By Simon Webb, a specialist asbestos-related disease lawyer at Irwin Mitchell
The announcement that the MPs are calling for ministers to set a 40 year deadline for the removal of asbestos from public and commercial buildings is to be commended. Currently, there is no coherent Government strategy for dealing with the problem of this carcinogenic material.
Asbestos is still a present day danger
Sadly, the dangers of asbestos are not something that remain confined the some relic of an antiquated industrial past. These dangers remain as real today as they did when the risks were recognised at the turn of the 20th century.
Asbestos is undoubtedly one of the leading causes of occupationally related deaths this century and in 2019 accounted for more than 5,000 deaths. We may be aware of newspaper headlines that label the hazard of asbestos being termed as the, ‘asbestos time bomb’ and ‘the hidden killer’ but away from such headlines and despite asbestos imports being banned for over two decades, little has been done to manage the ongoing risk from asbestos.
From the 1900’s HM Factory inspectors were reporting deaths amongst workforces exposed to asbestos. It was during the post war era of the 1940’s and 1950s that various medical groups recognised that the inhalation of asbestos dust could cause terminal lung cancer and mesothelioma.
Where asbestos may still be present
Nevertheless, the UKs use of asbestos continued to expand. It is estimated that over five million tons of asbestos were imported into the UK between 1940 and its ban in the 1990s. Today, asbestos still insulates pipes and ducting; it clads factories and farm buildings; fireproofs thousands of offices and shops and is found in many schools and hospitals.
Chair of the Commons Work and Pensions Committee Rt Hon Stephen Timms MP described our asbestos legacy as, “one of the greatest workplace tragedies of modern times…”
As we increasingly focus on moving into a world of net carbon zero with the retrospective fitting of buildings to improve efficiencies the risk of individuals being exposed to asbestos becomes increasingly likely. Asbestos remains in hundreds of thousands of public buildings, homes and commercial properties throughout the UK and often in locations where individuals including many tradespeople may often unwittingly suffer some asbestos exposure.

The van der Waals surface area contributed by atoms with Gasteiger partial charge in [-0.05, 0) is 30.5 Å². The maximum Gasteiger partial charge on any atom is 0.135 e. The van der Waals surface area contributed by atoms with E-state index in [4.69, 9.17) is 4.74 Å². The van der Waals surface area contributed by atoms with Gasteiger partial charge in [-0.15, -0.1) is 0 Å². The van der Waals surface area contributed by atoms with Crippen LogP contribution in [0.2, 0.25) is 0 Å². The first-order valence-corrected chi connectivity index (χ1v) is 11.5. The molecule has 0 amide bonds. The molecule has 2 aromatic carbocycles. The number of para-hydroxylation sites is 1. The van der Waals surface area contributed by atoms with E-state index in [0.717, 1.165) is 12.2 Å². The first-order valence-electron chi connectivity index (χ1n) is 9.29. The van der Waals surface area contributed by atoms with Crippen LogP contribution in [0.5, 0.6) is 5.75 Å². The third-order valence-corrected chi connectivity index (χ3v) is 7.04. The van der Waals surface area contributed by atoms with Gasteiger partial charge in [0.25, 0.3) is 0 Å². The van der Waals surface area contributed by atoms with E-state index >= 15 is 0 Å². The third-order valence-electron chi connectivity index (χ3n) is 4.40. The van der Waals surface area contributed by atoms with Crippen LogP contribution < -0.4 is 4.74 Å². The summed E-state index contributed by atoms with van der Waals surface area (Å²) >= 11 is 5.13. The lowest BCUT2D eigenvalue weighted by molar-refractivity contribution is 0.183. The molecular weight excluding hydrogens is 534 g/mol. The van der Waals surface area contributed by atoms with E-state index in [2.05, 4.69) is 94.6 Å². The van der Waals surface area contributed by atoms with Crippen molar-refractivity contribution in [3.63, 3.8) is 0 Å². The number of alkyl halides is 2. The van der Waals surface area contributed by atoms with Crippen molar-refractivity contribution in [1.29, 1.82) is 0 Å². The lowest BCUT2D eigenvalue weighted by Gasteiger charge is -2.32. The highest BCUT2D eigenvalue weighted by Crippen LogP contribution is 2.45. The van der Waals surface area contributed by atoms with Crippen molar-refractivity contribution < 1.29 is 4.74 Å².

Time frame for removal of asbestos welcomed
A time frame within which asbestos removal is to be achieved is welcomed and widely supported by trade unions and asbestos charities. Plainly, it is likely to be a mammoth and extremely costly exercise. It would seem sensible that we start with our schools to prevent a new generation of individuals being so exposed.
But what of domestic properties and the homes of many elderly and the most vulnerable of our society?
Stephen Timms MP accepts that: “Falling back on regulations which devolve responsibility to individual building owners and maintenance managers will not be sufficient to protect people’s heath.”
How can removal be achieved?
The Health and Safety Executive as well as other government departments require both increased funding and wider powers with the focus not simply being on policies of persuasion requiring workers to wear appropriate protection but laws and regulations that impose heavy fines and prosecutions for employers who fail to properly protect their employees from a foreseeable risk of harm.
Sadly, asbestos is but one of a number of hazards that continues to afflict our environment; maybe now is the time for a step change in policies for the management of the harmful materials that remain legacies of our industrial past.
Find out more about Irwin Mitchell’s expertise in supporting people and their families diagnosed with diseases following asbestos exposure at our dedicated asbestos-related disease section.
MPs have called for a 40-year deadline for all asbestos to be removed from public and commercial buildings. The Work and Pensions Select Committee said asbestos remained the biggest cause of work-related deaths in the UK. More than 5,000 such fatalities were recorded in 2019.